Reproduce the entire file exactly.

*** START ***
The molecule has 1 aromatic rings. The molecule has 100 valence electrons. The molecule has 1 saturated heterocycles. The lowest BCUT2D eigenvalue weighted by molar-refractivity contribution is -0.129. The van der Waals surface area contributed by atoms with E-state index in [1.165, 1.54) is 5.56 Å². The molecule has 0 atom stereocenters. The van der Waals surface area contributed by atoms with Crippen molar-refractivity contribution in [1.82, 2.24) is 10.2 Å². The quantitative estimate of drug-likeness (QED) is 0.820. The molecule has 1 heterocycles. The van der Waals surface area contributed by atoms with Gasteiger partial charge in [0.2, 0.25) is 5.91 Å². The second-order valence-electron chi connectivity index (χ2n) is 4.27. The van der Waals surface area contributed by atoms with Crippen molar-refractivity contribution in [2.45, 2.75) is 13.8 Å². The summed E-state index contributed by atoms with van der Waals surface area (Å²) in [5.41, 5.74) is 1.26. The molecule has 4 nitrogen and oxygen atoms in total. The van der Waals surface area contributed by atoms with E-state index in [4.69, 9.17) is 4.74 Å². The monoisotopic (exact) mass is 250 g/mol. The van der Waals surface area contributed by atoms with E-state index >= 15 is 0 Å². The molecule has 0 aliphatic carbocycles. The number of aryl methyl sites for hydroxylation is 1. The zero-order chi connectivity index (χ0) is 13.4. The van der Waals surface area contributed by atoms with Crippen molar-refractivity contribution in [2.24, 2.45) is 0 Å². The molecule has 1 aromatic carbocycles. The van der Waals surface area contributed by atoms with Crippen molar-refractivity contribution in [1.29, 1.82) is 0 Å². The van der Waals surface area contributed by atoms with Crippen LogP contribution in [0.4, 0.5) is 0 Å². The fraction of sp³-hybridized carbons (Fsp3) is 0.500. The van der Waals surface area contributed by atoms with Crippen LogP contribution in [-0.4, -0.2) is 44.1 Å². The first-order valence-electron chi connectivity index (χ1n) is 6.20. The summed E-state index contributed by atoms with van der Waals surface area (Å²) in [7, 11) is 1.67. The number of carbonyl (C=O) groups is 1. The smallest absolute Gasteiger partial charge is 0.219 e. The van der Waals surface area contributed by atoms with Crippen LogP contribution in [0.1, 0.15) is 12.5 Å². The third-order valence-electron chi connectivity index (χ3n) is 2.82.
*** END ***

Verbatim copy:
The molecule has 1 aromatic rings. The molecule has 100 valence electrons. The molecule has 1 saturated heterocycles. The lowest BCUT2D eigenvalue weighted by molar-refractivity contribution is -0.129. The van der Waals surface area contributed by atoms with E-state index in [1.165, 1.54) is 5.56 Å². The molecule has 0 atom stereocenters. The van der Waals surface area contributed by atoms with Crippen molar-refractivity contribution in [1.82, 2.24) is 10.2 Å². The quantitative estimate of drug-likeness (QED) is 0.820. The molecule has 1 heterocycles. The van der Waals surface area contributed by atoms with Gasteiger partial charge in [0.2, 0.25) is 5.91 Å². The second-order valence-electron chi connectivity index (χ2n) is 4.27. The van der Waals surface area contributed by atoms with Crippen molar-refractivity contribution in [2.45, 2.75) is 13.8 Å². The summed E-state index contributed by atoms with van der Waals surface area (Å²) in [5.41, 5.74) is 1.26. The molecule has 4 nitrogen and oxygen atoms in total. The van der Waals surface area contributed by atoms with E-state index in [4.69, 9.17) is 4.74 Å². The monoisotopic (exact) mass is 250 g/mol. The van der Waals surface area contributed by atoms with E-state index >= 15 is 0 Å². The molecule has 0 aliphatic carbocycles. The number of aryl methyl sites for hydroxylation is 1. The zero-order chi connectivity index (χ0) is 13.4. The van der Waals surface area contributed by atoms with Crippen molar-refractivity contribution in [2.24, 2.45) is 0 Å². The molecule has 1 aromatic carbocycles. The van der Waals surface area contributed by atoms with Crippen molar-refractivity contribution in [1.29, 1.82) is 0 Å². The van der Waals surface area contributed by atoms with Crippen LogP contribution in [0.4, 0.5) is 0 Å². The fraction of sp³-hybridized carbons (Fsp3) is 0.500. The van der Waals surface area contributed by atoms with Crippen LogP contribution in [-0.4, -0.2) is 44.1 Å². The first-order valence-electron chi connectivity index (χ1n) is 6.20. The summed E-state index contributed by atoms with van der Waals surface area (Å²) in [7, 11) is 1.67. The number of carbonyl (C=O) groups is 1. The smallest absolute Gasteiger partial charge is 0.219 e. The van der Waals surface area contributed by atoms with Crippen LogP contribution in [0.1, 0.15) is 12.5 Å². The third-order valence-electron chi connectivity index (χ3n) is 2.82.